To reiterate: Verizon told me that the only way to solve my problem was to contact a department that literally does not exist.
Without further ado, I called the fabled Technician Dispatch Team. A helpful computerized voice informed me that my wait time would not exceed 4 minutes.
Twenty-five minutes later, a representative picked up and asked how she could help me.
"Hello," I said. "Is this the New York Technician Dispatch Team?"
"The what?" she replied.
After a few minutes, we got to the heart of the matter: There is no such thing as the New York Technician Dispatch Team, and the phone number I'd received went directly to the regular Verizon Fios customer service line.
To reiterate: Verizon told me that the only way to solve my problem was to contact a department that literally does not exist. (The Verizon Fios Twitter account was silent about that little snafu.)
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Luckily, this representative seemed better-informed than the first and got in touch with a technician herself. The two of them informed me that I would need written permission from each landlord authorizing a Verizon Fios technician to run cable and drill holes. Those of you who live in NYC know that a request like this isn't easy to fulfill — but it is definitely possible, and at least I had a solid path laid out in front of me.
In fact, things improved the next day, when I received a call from a woman who works for Verizon's corporate office. She demanded to know why I'd canceled my Verizon appointment and which internet service I'd decided to use instead.
When I finally got a chance to explain my trials and tribulations, the rep confirmed that two landlord letters would solve the problem once and for all. In fact, she'd do me one better: She, personally, would take my landlord's call and direct him through the rest of the process. If she wasn't there, she assured me, someone else would be able to answer our questions just as well as she could.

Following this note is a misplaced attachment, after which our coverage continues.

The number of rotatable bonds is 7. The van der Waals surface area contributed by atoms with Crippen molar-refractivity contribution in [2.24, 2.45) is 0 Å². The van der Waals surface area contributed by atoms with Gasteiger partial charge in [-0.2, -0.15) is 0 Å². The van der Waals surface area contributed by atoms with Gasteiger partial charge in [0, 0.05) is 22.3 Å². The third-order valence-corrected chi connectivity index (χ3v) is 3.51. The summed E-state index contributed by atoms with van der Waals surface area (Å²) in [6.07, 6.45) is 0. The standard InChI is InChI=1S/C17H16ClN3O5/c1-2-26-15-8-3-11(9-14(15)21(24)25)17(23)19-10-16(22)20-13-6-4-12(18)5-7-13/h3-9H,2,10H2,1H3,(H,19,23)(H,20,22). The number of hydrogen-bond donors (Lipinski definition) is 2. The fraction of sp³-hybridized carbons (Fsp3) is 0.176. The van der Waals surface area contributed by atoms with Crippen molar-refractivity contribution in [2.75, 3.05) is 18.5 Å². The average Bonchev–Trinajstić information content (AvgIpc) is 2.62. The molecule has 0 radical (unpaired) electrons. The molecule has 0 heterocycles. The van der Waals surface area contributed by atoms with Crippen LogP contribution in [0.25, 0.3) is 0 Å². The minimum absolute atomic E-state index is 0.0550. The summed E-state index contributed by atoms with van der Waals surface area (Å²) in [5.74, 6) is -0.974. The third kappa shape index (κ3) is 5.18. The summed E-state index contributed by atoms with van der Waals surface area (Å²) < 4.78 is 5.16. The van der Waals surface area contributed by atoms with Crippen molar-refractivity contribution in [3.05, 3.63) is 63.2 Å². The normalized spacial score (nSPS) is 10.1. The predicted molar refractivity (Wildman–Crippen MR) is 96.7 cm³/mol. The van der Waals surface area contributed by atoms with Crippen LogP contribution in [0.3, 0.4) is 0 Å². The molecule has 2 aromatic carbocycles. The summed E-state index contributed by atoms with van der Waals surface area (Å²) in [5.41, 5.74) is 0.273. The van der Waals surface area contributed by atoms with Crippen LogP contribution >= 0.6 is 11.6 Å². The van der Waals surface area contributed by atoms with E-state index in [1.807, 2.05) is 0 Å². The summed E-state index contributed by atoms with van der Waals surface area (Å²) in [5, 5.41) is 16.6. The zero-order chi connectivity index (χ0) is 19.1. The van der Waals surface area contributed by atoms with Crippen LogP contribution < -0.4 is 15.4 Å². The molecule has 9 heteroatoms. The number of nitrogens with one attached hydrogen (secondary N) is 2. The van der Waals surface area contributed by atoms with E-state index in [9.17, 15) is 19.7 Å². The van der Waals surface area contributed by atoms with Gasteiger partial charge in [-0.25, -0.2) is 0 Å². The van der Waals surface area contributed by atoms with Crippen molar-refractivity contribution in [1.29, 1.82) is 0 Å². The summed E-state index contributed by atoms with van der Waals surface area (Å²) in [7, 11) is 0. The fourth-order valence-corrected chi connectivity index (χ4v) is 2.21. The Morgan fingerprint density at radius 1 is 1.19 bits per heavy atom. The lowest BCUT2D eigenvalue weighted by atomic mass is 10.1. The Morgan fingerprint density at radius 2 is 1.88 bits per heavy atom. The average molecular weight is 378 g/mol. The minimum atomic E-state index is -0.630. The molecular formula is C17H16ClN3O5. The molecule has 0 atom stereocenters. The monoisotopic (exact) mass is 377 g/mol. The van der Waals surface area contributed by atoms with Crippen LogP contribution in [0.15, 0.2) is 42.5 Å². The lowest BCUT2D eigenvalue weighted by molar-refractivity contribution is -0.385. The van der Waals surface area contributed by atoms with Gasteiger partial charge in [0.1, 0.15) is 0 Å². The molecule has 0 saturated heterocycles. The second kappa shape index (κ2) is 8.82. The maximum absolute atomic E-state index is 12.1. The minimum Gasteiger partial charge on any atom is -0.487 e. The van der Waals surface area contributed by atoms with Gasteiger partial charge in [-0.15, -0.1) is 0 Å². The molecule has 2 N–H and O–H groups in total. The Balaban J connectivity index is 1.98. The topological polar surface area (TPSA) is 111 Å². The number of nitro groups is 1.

Feeling good about my prospects of having internet for the first time in a week, I wrote an email to my landlord asking him to please call the corporate rep and to let me know what she said.
For three days thereafter, he called the corporate rep's number twice a day, getting bounced around from one employee to the next, each of whom gave him a different answer, and none of whom had any idea how to proceed. He was unable to reach the woman who contacted me.
Finally, he sent me a message saying that most tenants in the building have RCN and seem perfectly happy with it. Would I be willing to join their ranks?
After huddling next to a LinkNYC hotspot, checking my email and downloading episodes of Babylon 5 on my smartphone, I realized that I'd be quite happy to do just that.
Truth be told, I'm not thrilled about paying more money for a slower service through RCN. But I'm also not as broken up about it as you might think. I had RCN at my old place for seven years, and I can't think of a single significant issue that cropped up during that time. The service is steady, the representatives are polite, and the bill has no surprises on it. As cable companies go, RCN is downright pleasant.
To its credit, Verizon was willing to comment on my situation:
"We apologize for the experience you had, as in this specific case, it appears our protocol was not followed," a Verizon spokesman told Tom's Guide. "We're working to ensure this does not happen in the future." The representative also offered to help me complete my installation, but at this point, I think that would be more trouble than it's worth.
In the end, I won't get 100-Mbps internet for $40 per month. I won't get a fiber optic network, or blazing-fast upload speeds, or a complimentary $50 Visa gift card for signing up. But I will get steady, reliable internet from a company that's proven its worth before, and I think I can live with that.